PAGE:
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zaphod2003
02-08-2008, 05:51 AM
:help

I have a macro which compiles CSV data received from an AS400.

Because the number of records can be huge (400,000 + lines). I used a progress bar to display how long the process is likely to take.

To find out the number of records I use this routine:


Open sFileName For Input As #1
Do While Not EOF(1)
Line Input #1, sLineOfText
recordCounter = recordCounter + 1
Loop
Close


Which is fine for small files, but causes a considerable delay in processing when the number of records reach huge amounts.

Is there a way I could find out the approximate or exact number of records inside the CSV without having to literally count the number of lines first?

xld
02-08-2008, 06:07 AM
Dim wb As Workbook
Dim RowCount As Long

Set wb = Workbooks.Open(sFilename)
With wb.Worksheets(1)

RowCount = .Cells(.Rows.Count, "A").End(xlUp).Row
End With

T-J
02-08-2008, 04:05 PM
Set wb = Workbooks.Open(sFilename) Doesn't this just fill a sheet up to the maximum rows (65536 for Excel 2003), and ignore anything over that?

I would look at using ADO and treating the csv file as a database.

The code below reports the number of records. Remember to set a reference to Microsoft ActiveX Data Objects Library (Tools>References...)

Sub ADOReadCSVFile()
Const CSV_FILE As String = "TESTFILE.txt"
Dim strPathtoTextFile As String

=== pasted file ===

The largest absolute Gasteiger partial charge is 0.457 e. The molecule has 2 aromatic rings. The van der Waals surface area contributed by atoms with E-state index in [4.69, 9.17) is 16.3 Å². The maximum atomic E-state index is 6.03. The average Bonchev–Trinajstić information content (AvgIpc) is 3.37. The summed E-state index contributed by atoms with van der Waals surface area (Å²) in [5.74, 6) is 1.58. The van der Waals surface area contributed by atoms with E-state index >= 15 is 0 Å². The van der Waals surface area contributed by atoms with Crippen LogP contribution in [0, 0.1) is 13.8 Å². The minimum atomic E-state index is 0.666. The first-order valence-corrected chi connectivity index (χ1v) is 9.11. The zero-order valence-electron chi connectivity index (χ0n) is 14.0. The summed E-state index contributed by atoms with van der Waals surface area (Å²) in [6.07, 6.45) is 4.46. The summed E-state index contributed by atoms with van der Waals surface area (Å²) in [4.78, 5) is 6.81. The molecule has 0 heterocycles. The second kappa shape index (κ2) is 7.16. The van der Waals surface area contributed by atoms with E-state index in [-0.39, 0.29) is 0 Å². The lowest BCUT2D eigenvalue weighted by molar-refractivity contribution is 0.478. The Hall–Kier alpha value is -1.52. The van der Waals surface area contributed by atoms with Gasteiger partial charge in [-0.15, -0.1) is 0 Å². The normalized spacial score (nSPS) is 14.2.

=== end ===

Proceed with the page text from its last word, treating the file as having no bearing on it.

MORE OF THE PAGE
'set reference to Microsoft ActiveX Data Objects Library (Tools>References...)
Dim objConnection As ADODB.Connection
Dim objRecordset As ADODB.Recordset

Set objConnection = New ADODB.Connection
Set objRecordset = New ADODB.Recordset
strPathtoTextFile = ThisWorkbook.Path & "\"

objConnection.Open "Provider=Microsoft.Jet.OLEDB.4.0;" & _
"Data Source=" & strPathtoTextFile & ";" & _
"Extended Properties=""text;HDR=No;FMT=CSVDelimited"""

objRecordset.Open "SELECT * FROM " & CSV_FILE, objConnection, adOpenStatic, adLockOptimistic, adCmdText

If Not objRecordset.EOF Then MsgBox objRecordset.RecordCount

objRecordset.Close 'Close ADO objects
objConnection.Close

Set objRecordset = Nothing
Set objConnection = Nothing
End Sub Notice how the path to the csv file is specified in the connection string and the name of the csv file itself is part of the SQL statement.
You can do a lot more than this with ADO, e.g filtering records "SELECT * FROM CSV_FILE WHERE Length = '0'" and other queries on the data.

CopyFromRecordset can handle copying recordsets on to multiple sheets.

xld
02-08-2008, 05:09 PM
No, it just opens the file then quickly counts the number of lines.

You should close it immediately afterwards.

T-J
02-09-2008, 02:42 AM
I tried your code on a text file with 220,000 lines and it returns a RowCount of 1.

My code returns the correct number.

xld
02-09-2008, 03:34 AM
Well I tried it with a file of 396,000 rows and it returned 396,000. Note that it looks for data in column A, if it is some other then adjust the code.